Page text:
You do need your own iTunes account and a credit card, even though you’ll never be billed for your podcast. I wish Apple didn’t treat podcasters the same as consumers who purchase music / games / videos / TV Shows through their site.
That aside, it’s pretty cool to see the podcast up there. There aren’t many other Catholic podcasts on iTunes yet, and I honestly think that Tony has the best homilies out of the handful of offerings, not to mention the best mug shot of them all. 😉
Go have a look at Tony’s podcast under the iTunes bright lights. Oh, and I should mention Fr. Tony is calling his podcast “This Foreign Land.” I’ll have him explain the meaning in a guest post.

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Breaking new ground

Fr. Tony Man-son-hing is one of the people pushing the boundaries of DeoWeb and online communication in the Diocese of Sault Ste. Marie. He was very active while working as the Chancellor, publishing content on a steady basis. This includes a weekly “In the Loop” news item for priests sent out via the message centre and published privately online.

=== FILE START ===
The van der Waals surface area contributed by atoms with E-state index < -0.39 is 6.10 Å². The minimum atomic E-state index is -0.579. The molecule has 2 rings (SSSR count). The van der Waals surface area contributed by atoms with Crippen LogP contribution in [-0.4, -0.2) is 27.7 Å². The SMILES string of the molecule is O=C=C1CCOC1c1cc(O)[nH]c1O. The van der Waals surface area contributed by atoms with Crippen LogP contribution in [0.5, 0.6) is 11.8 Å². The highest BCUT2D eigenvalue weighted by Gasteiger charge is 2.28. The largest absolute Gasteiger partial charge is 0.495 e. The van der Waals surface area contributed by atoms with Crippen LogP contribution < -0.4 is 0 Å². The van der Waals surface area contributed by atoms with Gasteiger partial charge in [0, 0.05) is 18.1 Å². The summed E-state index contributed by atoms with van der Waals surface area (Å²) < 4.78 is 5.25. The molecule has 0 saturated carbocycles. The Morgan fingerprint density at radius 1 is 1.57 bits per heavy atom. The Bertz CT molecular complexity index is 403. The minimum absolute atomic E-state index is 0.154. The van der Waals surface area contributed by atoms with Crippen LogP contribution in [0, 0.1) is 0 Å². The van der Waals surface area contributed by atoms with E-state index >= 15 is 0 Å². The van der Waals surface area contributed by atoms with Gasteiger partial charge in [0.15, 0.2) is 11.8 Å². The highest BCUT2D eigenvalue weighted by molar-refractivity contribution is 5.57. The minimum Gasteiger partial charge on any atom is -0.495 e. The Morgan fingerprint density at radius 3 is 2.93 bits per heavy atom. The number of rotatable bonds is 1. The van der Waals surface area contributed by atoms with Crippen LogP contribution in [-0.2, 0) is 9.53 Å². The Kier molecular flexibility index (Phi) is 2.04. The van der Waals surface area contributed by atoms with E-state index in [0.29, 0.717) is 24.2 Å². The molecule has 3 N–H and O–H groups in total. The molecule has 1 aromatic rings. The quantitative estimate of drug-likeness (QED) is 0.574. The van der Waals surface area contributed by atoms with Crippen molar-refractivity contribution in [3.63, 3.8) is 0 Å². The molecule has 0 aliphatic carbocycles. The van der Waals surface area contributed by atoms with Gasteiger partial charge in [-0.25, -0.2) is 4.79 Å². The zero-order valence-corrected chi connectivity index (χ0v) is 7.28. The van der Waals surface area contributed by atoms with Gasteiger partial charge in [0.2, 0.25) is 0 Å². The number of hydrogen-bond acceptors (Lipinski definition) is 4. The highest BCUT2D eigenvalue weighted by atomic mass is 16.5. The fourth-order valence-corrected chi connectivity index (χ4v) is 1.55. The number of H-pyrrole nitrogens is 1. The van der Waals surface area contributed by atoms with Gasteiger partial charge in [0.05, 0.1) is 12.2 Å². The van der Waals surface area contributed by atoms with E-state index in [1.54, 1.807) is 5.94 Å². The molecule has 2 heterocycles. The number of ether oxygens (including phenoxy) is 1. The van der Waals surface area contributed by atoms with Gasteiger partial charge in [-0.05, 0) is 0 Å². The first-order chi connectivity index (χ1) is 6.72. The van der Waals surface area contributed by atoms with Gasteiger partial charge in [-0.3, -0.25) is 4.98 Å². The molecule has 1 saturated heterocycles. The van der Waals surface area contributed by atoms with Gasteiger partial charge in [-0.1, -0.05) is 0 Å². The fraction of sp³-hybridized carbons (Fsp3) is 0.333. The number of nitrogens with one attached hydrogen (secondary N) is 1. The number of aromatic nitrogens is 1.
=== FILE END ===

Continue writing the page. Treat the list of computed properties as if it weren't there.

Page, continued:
In July, Fr. Tony was assigned to Christ the King parish in Sudbury and since then, I’ve been working with Fr. Tony on a podcasting initiative, which is tied in to DeoWeb’s 2nd anniversary celebrations. Well, now it’s up and running, with Fr. Tony’s last three homilies. The text as well as the audio is available, and people can log in and share their reflections. Check out Fr. Tony’s Pastor’s pen section. We’ve received a lot of favourable comments already.
The next step is to create an iTunes subscription, and to start getting the word out. This is an exciting development, and I wouldn’t be surprised if more priests climb on board. There are some gifted homilists in our diocese, including Fr. George LaPierre at my parish, St. Gerard-Majella. It seems every week someone is asking him for a copy of his homily (which he doesn’t have because they aren’t written) or wishing so-and-so had been at mass to hear him preach. Time will tell. 🙂
I’ll share more about how the podcast is put together in another post.